Black Crime Fiction

RUNNER by Tracy Clark

RUNNER is the fourth book in a phenomenal series by Tracy Clark. In this book we once again reunite with the homicide detective turned Private Investigator, Cass Raines.

If you are not already familiar with Cass Raines then I think that is a problem that you should fix. Truthfully RUNNER is a book that you will be able to get into without reading the previous books in this series. But in order to appreciate the growth of the main character I think it is imperative to start where it all starts, BROKEN PLACES. Don’t worry, it is a journey you will not regret taking. 

When we begin RUNNER we discover that, as expected, Cass is still very much Cass. She is still a terrible actress and the definition of “what you see is what you get”. As a former Chicago Police Officer she has seen more than her fair share of tragedy both professionally and personally. Having faced the heartache of a mother who died when she was still a child and dealing with the aftermath of a father who promptly abandoned her, Cass is aware that she could have easily been put into the foster care system had it not been for her grandparents stepping in. That experience has shaped her into the woman she is today.

Of course not everyone is as fortunate and it surely tugged at her heart strings when she was approached by a mother, Leesa Evans, who is a recovering addict. We learn that Leesa has lost custody of her fifteen year old child, Ramona Titus, to the foster care system and is working toward getting her back. Unfortunately, Ramona’s foster mother, Deloris Poole, has reported the teenager as a runaway. Despite the police being on the case (I am feeling generous- so we will just say they’re on the case) Cass agrees to find the missing teenager.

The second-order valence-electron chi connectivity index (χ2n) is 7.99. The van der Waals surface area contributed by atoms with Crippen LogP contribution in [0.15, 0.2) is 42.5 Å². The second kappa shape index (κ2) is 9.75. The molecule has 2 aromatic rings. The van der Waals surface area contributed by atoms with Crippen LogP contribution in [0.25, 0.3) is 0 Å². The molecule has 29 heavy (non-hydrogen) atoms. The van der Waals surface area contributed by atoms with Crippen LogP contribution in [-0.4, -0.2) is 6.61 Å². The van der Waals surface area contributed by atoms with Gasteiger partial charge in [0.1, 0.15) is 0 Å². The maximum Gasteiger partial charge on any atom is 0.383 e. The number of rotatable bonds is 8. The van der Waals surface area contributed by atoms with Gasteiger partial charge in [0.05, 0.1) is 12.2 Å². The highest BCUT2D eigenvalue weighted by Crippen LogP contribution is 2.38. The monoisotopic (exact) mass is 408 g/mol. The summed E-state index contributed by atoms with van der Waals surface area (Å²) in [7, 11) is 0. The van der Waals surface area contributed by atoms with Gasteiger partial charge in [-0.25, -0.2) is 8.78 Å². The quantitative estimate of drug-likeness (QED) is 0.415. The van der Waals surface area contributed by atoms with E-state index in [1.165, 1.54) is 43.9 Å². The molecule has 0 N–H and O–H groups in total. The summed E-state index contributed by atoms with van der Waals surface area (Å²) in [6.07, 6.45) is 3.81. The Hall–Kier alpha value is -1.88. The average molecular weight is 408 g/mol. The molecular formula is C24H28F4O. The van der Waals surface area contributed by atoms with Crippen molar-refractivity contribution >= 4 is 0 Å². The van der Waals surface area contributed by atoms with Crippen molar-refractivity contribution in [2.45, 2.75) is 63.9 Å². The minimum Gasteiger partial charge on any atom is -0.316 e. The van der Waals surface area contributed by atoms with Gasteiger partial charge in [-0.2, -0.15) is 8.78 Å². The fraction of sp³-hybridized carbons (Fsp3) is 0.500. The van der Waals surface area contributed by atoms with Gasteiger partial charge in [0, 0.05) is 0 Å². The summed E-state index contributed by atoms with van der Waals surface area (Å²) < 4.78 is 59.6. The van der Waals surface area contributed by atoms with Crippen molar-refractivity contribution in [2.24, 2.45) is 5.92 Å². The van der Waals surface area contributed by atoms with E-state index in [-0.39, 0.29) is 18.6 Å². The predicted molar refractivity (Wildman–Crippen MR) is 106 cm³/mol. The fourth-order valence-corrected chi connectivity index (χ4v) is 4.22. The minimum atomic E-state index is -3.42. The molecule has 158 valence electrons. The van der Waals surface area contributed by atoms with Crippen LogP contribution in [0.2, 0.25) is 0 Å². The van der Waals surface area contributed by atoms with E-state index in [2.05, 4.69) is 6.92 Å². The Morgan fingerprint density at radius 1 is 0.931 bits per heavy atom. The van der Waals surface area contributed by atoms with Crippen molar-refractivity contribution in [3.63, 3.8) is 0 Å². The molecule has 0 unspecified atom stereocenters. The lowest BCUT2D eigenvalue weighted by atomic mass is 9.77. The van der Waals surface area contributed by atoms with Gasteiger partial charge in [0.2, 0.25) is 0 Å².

Undoubtedly what will resonate with readers is the way Cass goes about tackling this case. While the Cass from the first book, BROKEN PLACES, is certainly still alive and well (jumping off of buses and chasing kids in the snow as we all did at 28) she is a little less rash (she knows good and well if she busts her butt in the snow that it is game over for her mid-thirties body). She is a bit more patient, overall, and less willing to throw away things that matter. But as we age, aren’t we all?

I felt that Cass did not take on Ramona’s case for the same reasons in which she has selected most of her previous cases. In prior books I would say that she was motivated by stubborn determination. In RUNNER I felt like she was dedicated to this case because it mattered. Maybe it hit a bullseye on her moral compass. Maybe the girl’s biological mom caught her on a really good day and Cass was swayed while eating a burger at White Castle. Who wouldn’t be tempted to take on anything when sitting in front of a cheeseburger at White Castle?

Either way, it felt right and it felt very much real. Stepping in to save a child who has fallen through the many cracks in the foster care system is as noble a cause as any that I can imagine. I cannot think of anyone who would be a better fit to fight for such a cause.